QOTD: The Last of the Fun, Attainable Sports Cars?


Judging from a quick perusal of Twitter, 98 percent of auto journos eat, sleep, and work behind the wheel a Mazda MX-5 Miata, and the remaining 2 percent daily drive a bizarre French car or perhaps some 1970s Saab. It’s possible a few own a Ford Mustang.

This is a highly unscientific tally, mind you.

While there’s no shortage of reasons why the MX-5 continues to find its way into the garages and driveways of motoring enthusiasts, the Mustang harbors similar DNA, despite its impure lineage and ability to house two small adults in the aft seats. Both vehicles are affordable, tossable, rear-drive two-doors with a smorgasbord of aftermarket upgrades at their disposal. Also, both models left the factory in great enough numbers to ensure cheap buys for those stuck in the used market.

Eventually, like the fate of all living things, one of these models will cease to exist before the other also fades away. Which one lives the longest?

News related to both the Mustang (specifically, the balls-out Shelby GT350 variant) and the upgraded, higher revving 2019 MX-5 graced these pages yesterday, and this morbid thought came to me over a plate of spaghetti.

In a world rife with crossovers, and with both companies drawing the bulk of their volume from these portly family haulers, cars like the Miata and Mustang feel increasingly endangered. Just because Ford spared the original pony car in this round of car cutting doesn’t mean it’s immortal. Nor is the Miata. For now, both vehicles — especially the Mustang — serve as increasingly fragile filaments connecting the brands to their sporting past, to an era when “mobility” implied a lead-footed human driver with both hands on the wheel.

The Mustang’s appearance in mid-1964 signalled the end of the Baby Boom generation, and in calendar year 1966 some 607,568 cash-flush Americans visited their Ford dealer for a taste of low-cost excitement. It was an early high water mark for the model. A similar, if more modest, stampede occurred when the MX-5 returned affordable, two-seat fun to the automotive landscape in mid-1989. 1990 proved to be the model’s best sales year, with just over 35,000 little NAs sold.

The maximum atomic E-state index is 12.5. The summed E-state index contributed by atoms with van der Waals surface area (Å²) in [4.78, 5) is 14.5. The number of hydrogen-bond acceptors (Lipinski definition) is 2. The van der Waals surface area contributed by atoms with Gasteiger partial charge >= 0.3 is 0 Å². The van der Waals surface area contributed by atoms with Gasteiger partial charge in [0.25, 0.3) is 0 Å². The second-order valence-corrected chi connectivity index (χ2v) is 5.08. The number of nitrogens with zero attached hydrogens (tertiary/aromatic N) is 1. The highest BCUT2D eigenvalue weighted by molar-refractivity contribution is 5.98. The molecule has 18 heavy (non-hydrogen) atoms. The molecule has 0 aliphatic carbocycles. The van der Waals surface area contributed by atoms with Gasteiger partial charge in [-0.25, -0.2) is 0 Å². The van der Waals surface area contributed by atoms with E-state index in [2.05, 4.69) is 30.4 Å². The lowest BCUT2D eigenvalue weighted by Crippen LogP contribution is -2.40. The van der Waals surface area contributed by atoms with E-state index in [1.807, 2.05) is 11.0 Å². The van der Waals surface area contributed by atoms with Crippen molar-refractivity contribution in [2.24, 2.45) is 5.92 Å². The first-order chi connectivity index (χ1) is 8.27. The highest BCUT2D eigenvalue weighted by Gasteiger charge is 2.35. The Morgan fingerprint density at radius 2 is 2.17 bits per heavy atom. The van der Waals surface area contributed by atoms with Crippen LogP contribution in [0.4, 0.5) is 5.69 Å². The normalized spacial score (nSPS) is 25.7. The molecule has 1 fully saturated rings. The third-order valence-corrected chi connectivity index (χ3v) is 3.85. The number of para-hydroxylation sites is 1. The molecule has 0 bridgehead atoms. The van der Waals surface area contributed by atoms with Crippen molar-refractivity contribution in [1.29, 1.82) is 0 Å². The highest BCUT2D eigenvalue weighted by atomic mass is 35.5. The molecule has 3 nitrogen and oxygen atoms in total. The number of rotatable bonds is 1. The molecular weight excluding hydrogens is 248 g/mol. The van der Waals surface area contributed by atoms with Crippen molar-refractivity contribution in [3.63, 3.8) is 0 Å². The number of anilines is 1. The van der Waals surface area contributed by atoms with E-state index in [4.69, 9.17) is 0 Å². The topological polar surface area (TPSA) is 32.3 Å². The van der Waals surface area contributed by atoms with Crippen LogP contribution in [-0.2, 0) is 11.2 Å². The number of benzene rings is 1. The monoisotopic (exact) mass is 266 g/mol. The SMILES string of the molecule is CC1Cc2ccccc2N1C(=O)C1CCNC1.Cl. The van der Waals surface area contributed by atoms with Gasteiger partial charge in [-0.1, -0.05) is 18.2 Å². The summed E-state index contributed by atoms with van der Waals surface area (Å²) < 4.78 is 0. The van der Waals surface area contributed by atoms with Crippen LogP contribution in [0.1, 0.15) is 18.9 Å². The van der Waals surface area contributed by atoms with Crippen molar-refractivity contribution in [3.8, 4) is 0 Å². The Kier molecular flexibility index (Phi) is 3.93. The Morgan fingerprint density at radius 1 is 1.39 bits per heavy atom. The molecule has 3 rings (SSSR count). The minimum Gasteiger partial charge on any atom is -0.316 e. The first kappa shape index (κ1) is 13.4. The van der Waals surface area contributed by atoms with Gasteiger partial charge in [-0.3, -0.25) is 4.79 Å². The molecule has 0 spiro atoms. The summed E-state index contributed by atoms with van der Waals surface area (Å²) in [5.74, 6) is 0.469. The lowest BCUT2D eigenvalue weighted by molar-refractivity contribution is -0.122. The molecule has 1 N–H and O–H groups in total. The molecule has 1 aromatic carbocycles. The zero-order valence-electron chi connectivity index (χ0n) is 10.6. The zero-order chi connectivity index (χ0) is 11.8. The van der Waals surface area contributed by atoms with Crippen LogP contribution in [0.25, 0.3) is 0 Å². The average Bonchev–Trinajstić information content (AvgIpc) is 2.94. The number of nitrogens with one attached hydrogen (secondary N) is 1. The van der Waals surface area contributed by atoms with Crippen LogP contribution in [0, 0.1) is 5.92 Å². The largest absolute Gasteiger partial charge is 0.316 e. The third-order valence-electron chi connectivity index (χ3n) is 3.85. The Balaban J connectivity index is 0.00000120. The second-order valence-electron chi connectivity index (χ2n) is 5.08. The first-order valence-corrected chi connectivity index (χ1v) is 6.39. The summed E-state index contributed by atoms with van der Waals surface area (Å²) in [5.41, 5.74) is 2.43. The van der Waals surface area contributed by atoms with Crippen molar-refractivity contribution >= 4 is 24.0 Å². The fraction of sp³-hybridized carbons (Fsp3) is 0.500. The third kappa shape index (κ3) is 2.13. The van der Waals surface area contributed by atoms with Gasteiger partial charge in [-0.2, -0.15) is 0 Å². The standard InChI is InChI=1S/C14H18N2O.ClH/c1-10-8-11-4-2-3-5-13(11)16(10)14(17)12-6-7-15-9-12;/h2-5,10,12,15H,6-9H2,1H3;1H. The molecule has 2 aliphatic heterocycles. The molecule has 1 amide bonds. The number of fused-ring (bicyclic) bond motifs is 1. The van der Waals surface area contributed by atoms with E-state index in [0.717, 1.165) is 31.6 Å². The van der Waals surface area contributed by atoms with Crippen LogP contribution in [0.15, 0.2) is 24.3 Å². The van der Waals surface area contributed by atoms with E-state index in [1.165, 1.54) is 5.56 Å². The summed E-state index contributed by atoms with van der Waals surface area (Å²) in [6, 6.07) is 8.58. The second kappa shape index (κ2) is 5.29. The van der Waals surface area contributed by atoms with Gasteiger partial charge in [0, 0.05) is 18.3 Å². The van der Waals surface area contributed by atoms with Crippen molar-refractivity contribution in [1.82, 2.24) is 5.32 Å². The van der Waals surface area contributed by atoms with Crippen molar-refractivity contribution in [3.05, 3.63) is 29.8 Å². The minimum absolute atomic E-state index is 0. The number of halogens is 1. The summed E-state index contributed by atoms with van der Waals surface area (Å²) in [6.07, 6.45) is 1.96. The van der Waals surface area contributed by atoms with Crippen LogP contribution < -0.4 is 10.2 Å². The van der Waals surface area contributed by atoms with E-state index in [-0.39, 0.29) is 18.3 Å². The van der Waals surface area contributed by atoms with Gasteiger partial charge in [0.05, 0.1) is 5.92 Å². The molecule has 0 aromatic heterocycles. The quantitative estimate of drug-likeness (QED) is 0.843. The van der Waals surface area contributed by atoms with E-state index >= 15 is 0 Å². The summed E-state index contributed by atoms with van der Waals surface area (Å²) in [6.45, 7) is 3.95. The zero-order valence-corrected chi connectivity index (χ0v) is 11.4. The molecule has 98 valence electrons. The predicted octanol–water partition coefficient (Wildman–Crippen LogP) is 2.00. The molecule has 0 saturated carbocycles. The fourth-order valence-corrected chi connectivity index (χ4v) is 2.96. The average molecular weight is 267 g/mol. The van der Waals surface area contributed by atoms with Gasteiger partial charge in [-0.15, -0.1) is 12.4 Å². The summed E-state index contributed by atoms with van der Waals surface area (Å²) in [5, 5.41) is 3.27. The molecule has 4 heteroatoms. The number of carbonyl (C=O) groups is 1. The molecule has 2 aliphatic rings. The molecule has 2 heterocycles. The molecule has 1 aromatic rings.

Current volumes are a fraction of these long-ago tallies. Ford moved 81,866 Mustangs in the U.S. last year, while Mazda sold 11,294 ND Miatas — its best showing in a decade.

Fun, historical nameplates benefit both consumer and automaker, but it’s not hard to imagine Fiat Chrysler without the Dodge Challenger and General Motors without the Chevrolet Camaro. The Corvette’s place in this world, for now, seems unshakable, but Nissan could easily drop the Z without harming its sales or image.

At some point, niches become too narrow. Beancounters encourage execs to replace low-volume models with do-all vehicles infused with a hint of the older model’s appeal. Plant space and R&D dollars could better serve the company if put to use building something else, they’ll say. Thankfully, we’re not at that point yet. There could be many years of happy motoring in these models’ future. But didn’t Ford just tease a “Mach 1” electric crossover in Detroit?

As Robert Plant once said, your time is gonna come.

Let’s peer into our crystal balls. Just how long can the Mustang and Miata survive in an industry moving ever closer to autonomy and electrification, and with a public that’s falling ever deeper in love with high-riding utility vehicles?

[Images: Ford Motor Company, Mazda]